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BFC or Brainfuck Condensed is a low level abstraction layer on top of Brainfuck code, aiming at reducing the code length of Brainfuck code while making it faster to run on a BFC interpreter, promoting good (ie. efficient) codestyle and making it better readable. It is trivial to convert between BF and BFC.


Brainfuck programmers often attempt to find the shortest code possible for a given task, because they deem that better. That's wrong. If the task is just to print the digit 0, then using loops to save code bytes (ie. ++++[->++++<]>[-<+++]<.) makes the program a lot slower and harder to read than the straightforward solution (+++++ +++++ +++++ +++++ +++++ +++++ +++++ +++++ +++++ +++.). Additionally, the long and simple version can be compressed by a good interpreter/compiler into a single atomic data operation. The solution is to use a syntax that translates to Brainfuck and in which the shortest possible code is also the fastest and best readable.


BFC consists of multiple layers of increasing abstraction. BFC transpilers can step by step from one to the next layer. Raw Brainfuck can be considered Layer 0.

Layer 1

Layer 1 is small runtime optimisations. This currently includes only two features: Quantifiers and the Zero operator. A BFC interpreter can directly execute BFC Layer 1 code without further conversion, which is more performant than the equivalent BF code.

Quantifiers are numbers that can be written in front of any instruction, except the loop instructions ([ and ]). For example the BFC code 5+ would be equivalent to the BF code +++++. The quantified instruction is repeated as many times as the quantifier says. The format for quantifiers is either decimals or hex numbers (using either uppercase or case insensitive letters A-F); the interpreter/compiler should explicitly document which format is used. A number can have any amount of digits. A BFC interpreter can implement some quantified operations as single atomic operations. A quantifier in front of a loop or loop end is invalid, similarly to how unmatching rectangular brackets are invalid in Brainfuck. A number that is not immediately followed by an instruction is ignored, since it could be a comment.

The Zero Operator, written as underscore (_) is equivalent to either of the two Brainfuck snippets [-] or [+]. It sets the current cell to zero. A BFC interpreter can implement this as a single atomic operation.

Layer 2

This layer adds some metaprogramming features, namely groups, macros and templates. Layer 2 is usually not executed directly, but first compiled down to Layer 1.

Groups are created by wrapping arbitrary code in braces. This code would be converted to its wrapped code just as without the braces, but any quantifiers in front of the group affect the whole group. For example the BFC code 3{.>} compiles to .>.>.>. Groups contain nested groups. Groups can contain invalid code, if it becomes valid after unpacking the group; eg. 2{3}+. is valid (and compiles to 33+.) even though the group contains a quantifier without instruction, which is invalid.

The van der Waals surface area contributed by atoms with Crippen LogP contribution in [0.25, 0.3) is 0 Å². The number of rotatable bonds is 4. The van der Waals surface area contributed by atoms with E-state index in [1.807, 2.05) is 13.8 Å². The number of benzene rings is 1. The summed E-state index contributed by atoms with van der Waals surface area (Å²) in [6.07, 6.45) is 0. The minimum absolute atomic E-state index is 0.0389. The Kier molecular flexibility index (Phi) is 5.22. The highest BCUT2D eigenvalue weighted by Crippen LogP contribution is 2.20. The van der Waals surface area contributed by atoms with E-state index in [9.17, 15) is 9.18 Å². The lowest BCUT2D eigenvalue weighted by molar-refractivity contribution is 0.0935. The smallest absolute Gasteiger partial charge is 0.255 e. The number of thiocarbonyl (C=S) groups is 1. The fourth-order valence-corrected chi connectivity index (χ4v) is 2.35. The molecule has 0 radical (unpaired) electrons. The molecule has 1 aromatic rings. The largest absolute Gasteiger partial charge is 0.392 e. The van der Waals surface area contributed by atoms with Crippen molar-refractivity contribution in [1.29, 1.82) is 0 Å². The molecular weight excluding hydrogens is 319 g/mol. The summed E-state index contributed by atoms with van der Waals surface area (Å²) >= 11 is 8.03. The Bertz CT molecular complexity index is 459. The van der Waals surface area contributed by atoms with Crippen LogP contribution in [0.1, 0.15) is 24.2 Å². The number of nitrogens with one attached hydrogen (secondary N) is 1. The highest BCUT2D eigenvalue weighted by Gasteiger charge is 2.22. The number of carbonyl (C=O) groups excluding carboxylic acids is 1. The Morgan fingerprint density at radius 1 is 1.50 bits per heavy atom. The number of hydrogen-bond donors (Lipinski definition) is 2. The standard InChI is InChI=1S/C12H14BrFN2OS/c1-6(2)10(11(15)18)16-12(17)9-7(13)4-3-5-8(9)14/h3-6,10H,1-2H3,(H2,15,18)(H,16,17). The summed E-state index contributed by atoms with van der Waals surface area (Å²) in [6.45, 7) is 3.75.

A Macro is basically a named group that can be included in the code later. It is defined with the syntax {name:code}. The code is not immediately included at the current position, but it can be included at any later point with the syntax: {name}. The name can be any string consisting only of the 26 ASCII letters and it is case insensitive. Macros can also contain groups and other macros that were previously defined. Recursion in macros is impossible.

Macros can be defined with parameters. These are called Templates. The syntax is: {name:param1:param2:code}. A template can have any number of parameters. Parameter names follow the same format as macro names. Access to the parameters happens as if there was a macro with the same name as the parameter. When including the template, all parameters have to be defined and can contain arbitrary BFC code, using the syntax: {name:param1:param2}

A BFC Layer 2 compiler should implement one or both of the following two features:

  • Template parameters may have default values. These are defined with the syntax paramname=defaultvalue. A call of the template may omit parameters with defaults. All parameters with defaults must be the last parameters of the template.
  • There may be multiple templates with the same name, but a different amount of parameters. The compiler must figure out which template matches the number of parameters of a template call.

Note that the first variant can easily be converted into the second.

Example: Prints "Hello World" (using hex quantifiers) {print:c:_{c}+._} {print:48} {print:65} {print:6C} {print:6C} {print:6F} {print:20} {print:57} {print:6F} {print:72} {print:6C} {print:64}

Brainfuck Compatibility

Both layers 1 and 2 are a superset of Brainfuck, which means any Brainfuck program can also be run as a BFC program with the same effect, except for comments - see below.

Writing Code Comments

Comments remain mostly the same as in BF, with a few exceptions:

  • Numbers immediately preceding an instruction are interpreted as quantifier and affect program behavior.
  • The underscore character (_) is an instruction and should not be used in comments.
  • Comments should not include opening braces ({); although this is safe in most situations.